Nina Schneider is a Wisconsin and Berkshires Ramahnik who wrote this about her decision to make aliyah in 2011:
“Ever since I was little I had a fascination with Israel, its people, culture, and land. My parents spent my childhood talking about the year they spent in Israel right after they got married. I hung on their every word when they described the dunes of Arad, the weekly barbeques with Israeli friends, and the never-ending invitations to Shabbat dinner with engaging and sometimes unusual people. I couldn’t wait for my first time to go. The summer after 2nd grade, the family (my parents, older sister, and me) took the partially tourist approach to Israel while my parents introduced my sister and me to the dear friends that they made while they lived there. These people became my extended family and still are. I kept going to Israel year after year for my sister’s bat mitzvah, Pesach, my bat mitzvah, an eighth grade trip, a trip to visit my sister in the army, a six-week trip going into 11th grade with Camp Ramah on Seminar, and finally now on the 9-month gap year program called Nativ. I could not stop coming back. I have always had a strong passion for Israel, Judaism, and the Jewish community. I went to JCC day school, Yavneh Day School (a Jewish day school), was extremely active in USY, and attended Camp Ramah in Wisconsin since I was 11. I wrote an opinion/editorial piece in 11th grade for the Cincinnati Enquirer about the way the media twists Israel’s image to the public. Israel has been one of the most important influences in my life.
After my sister’s year on Nativ, she decided to make Aliyah. I saw her go through wonderful transformations, frustrating situations, and life changing processes. She was a “Morah Chayelet” in the army and I was in awe of the fact that the Israeli Army had positions like hers that helped civilians. I also saw the beauty of the Kibbutz she lived on while in Garin Tzabar, on Kibbutz Sde Eliahu. It is one of the most beautiful places I’ve ever seen and my sister’s host family is made up of some of the most loving and caring people I have ever met. I love the unique ways of life of the Kibbutz Dati and the way Israeli families work. My sister’s experience, also an avid Ramahnik, has greatly impacted me and opened my eyes to the not-so-obvious beauty and hardships of living in Israel.
My year on Nativ is what had pushed me the most to make this decision. First semester, I became more acclimated to being independent in an Israeli environment and traveled around to several places meeting new people and reconnecting with old family friends. I became more accustomed to the culture, the chutzpa, the politics, and the language. I did Ulpan in Jerusalem and met all different types of people who are living in Israel for various reasons and learned about their cultures. Second semester is what really opened my eyes to Israel unvarnished, Yerucham. Living in Jerusalem was like living in an Anglo bubble, but living in Yerucham was a whole new world. I loved it there. Though difficult at times, working with the kids in the high school taught me a lot about myself and Israeli society. Though a “balagan” on most days, the kids showed me the freedom and independence that Israeli kids have. I have met families that are truly cohesive units, friends that have been close since childhood, and a more relaxed environment.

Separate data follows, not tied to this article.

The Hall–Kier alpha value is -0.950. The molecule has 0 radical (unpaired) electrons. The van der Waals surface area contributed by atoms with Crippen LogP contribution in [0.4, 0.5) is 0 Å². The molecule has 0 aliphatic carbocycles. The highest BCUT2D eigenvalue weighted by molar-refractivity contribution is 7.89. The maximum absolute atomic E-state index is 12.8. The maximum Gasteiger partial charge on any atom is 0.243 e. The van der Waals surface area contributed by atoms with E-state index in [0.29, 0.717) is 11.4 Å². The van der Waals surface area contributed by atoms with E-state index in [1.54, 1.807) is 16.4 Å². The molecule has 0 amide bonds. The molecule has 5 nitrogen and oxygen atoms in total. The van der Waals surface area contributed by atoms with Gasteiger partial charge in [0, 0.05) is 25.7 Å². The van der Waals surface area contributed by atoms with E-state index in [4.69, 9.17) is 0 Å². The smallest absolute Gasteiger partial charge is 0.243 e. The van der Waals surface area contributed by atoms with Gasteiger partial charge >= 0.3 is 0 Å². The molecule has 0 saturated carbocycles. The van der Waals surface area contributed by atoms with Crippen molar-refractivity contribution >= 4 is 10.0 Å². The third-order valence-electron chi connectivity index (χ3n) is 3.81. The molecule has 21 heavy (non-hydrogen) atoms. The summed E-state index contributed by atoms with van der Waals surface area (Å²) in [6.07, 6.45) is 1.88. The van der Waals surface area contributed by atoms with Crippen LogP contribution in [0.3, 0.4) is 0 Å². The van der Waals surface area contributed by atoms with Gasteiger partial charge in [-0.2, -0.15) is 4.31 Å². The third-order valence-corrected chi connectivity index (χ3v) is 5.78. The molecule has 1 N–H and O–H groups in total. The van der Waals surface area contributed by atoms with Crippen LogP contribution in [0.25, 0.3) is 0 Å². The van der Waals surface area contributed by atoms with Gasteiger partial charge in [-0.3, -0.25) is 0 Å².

I am a Zionist whose dream was to live in the Jewish State where I am free to be the person I want to be and to achieve my personal goals. Now, I am done with the army testing processes and am drafting to become an atomic, biological, and chemical warfare instructor for the Israeli army.
I remember that on Ramah Seminar I started having pangs of longing to live permanently in Israel. Those feelings continued on through senior year in which I decided to go on Nativ, and through Nativ I decided to make Aliyah. Ramah was a place where I could celebrate Israel with other people who were as in love as I was with this country and help others appreciate it, too. While I was on Nativ, I was a part of the Byachad program for Ramah madrichim where we met with mishlachat from all of the Ramah camps and had meaningful discussions. These talks impacted me greatly in my thinking about making Aliyah, while taking into account the hardships that are not uncommon in this country and also appreciating the beauty.
Talking with these Israelis who had been to Ramah and appreciated the fusion of Conservative Judaism and love of Israel greatly affected me. I also know many Ramahniks who have made Aliyah and have seen quite a few since I got off the plane in August.
Right now I am in a program called Garin Tzabar, which is a program for lone soldiers in Israel. I live on Kibbutz Lavi, a religious Kibbutz in the north near Tiberias, with 23 other American, Canadian, Australian, and British lone soldiers. We are all drafting in the next 2 months to every type of job you could think of. My roommate, Noa Orzy, is from Ramah Canada, and we have a lot of similiar life experiences because of that. For 3 months we have done Ulpan, bonded with our Kibbutz host families, worked in the cow shed and ganim, swam, hiked, and the Garin has truly become a family. In the meantime we have gone through extensive army testing, yes, entirely in Hebrew, and we have been pretty successful in achieving the jobs that we want. My sister, Rachel Schneider, is currently attending the Bezalel Academy of Art and Design, and I have gotten to spend the high holidays with her as well as many other weekends. I am incredibly happy with my decision and am anxious to start the army and start on my way to becoming a true Israeli.”